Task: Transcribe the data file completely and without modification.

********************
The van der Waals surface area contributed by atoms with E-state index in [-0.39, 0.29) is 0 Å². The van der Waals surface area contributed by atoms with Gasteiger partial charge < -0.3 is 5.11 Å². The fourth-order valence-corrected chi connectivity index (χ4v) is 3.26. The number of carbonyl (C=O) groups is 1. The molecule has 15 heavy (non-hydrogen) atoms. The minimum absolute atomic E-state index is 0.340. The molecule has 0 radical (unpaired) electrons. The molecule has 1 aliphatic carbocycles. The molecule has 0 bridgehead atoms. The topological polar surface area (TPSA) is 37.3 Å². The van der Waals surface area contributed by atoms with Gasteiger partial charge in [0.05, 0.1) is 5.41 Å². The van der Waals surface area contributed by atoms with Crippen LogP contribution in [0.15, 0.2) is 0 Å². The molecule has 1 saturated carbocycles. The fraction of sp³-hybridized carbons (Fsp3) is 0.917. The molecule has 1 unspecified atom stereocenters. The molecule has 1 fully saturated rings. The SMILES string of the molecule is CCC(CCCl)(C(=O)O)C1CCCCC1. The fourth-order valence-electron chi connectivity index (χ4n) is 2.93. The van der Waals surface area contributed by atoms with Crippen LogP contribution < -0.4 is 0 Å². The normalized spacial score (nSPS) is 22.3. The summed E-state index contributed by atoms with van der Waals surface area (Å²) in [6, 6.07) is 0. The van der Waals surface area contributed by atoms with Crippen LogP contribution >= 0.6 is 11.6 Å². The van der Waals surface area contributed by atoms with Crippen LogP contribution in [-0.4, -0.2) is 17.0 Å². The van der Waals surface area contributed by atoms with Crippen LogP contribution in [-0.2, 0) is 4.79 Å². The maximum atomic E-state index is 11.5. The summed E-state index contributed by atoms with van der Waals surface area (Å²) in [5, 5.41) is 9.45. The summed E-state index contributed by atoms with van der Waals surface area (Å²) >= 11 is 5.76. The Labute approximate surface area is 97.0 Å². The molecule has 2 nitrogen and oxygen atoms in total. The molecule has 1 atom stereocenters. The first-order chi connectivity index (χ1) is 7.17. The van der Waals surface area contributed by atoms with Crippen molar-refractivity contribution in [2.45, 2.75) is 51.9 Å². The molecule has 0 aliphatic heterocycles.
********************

The van der Waals surface area contributed by atoms with E-state index in [-0.39, 0.29) is 0 Å². The van der Waals surface area contributed by atoms with Gasteiger partial charge < -0.3 is 5.11 Å². The fourth-order valence-corrected chi connectivity index (χ4v) is 3.26. The number of carbonyl (C=O) groups is 1. The molecule has 15 heavy (non-hydrogen) atoms. The minimum absolute atomic E-state index is 0.340. The molecule has 0 radical (unpaired) electrons. The molecule has 1 aliphatic carbocycles. The molecule has 0 bridgehead atoms. The topological polar surface area (TPSA) is 37.3 Å². The van der Waals surface area contributed by atoms with Gasteiger partial charge in [0.05, 0.1) is 5.41 Å². The van der Waals surface area contributed by atoms with Crippen LogP contribution in [0.15, 0.2) is 0 Å². The molecule has 1 saturated carbocycles. The fraction of sp³-hybridized carbons (Fsp3) is 0.917. The molecule has 1 unspecified atom stereocenters. The molecule has 1 fully saturated rings. The SMILES string of the molecule is CCC(CCCl)(C(=O)O)C1CCCCC1. The fourth-order valence-electron chi connectivity index (χ4n) is 2.93. The van der Waals surface area contributed by atoms with Crippen LogP contribution < -0.4 is 0 Å². The normalized spacial score (nSPS) is 22.3. The summed E-state index contributed by atoms with van der Waals surface area (Å²) in [6, 6.07) is 0. The van der Waals surface area contributed by atoms with Crippen LogP contribution >= 0.6 is 11.6 Å². The van der Waals surface area contributed by atoms with Crippen LogP contribution in [-0.4, -0.2) is 17.0 Å². The van der Waals surface area contributed by atoms with Crippen LogP contribution in [-0.2, 0) is 4.79 Å². The maximum atomic E-state index is 11.5. The summed E-state index contributed by atoms with van der Waals surface area (Å²) in [5, 5.41) is 9.45. The summed E-state index contributed by atoms with van der Waals surface area (Å²) >= 11 is 5.76. The Labute approximate surface area is 97.0 Å². The molecule has 2 nitrogen and oxygen atoms in total. The molecule has 1 atom stereocenters. The first-order chi connectivity index (χ1) is 7.17. The van der Waals surface area contributed by atoms with Crippen molar-refractivity contribution in [2.45, 2.75) is 51.9 Å². The molecule has 0 aliphatic heterocycles.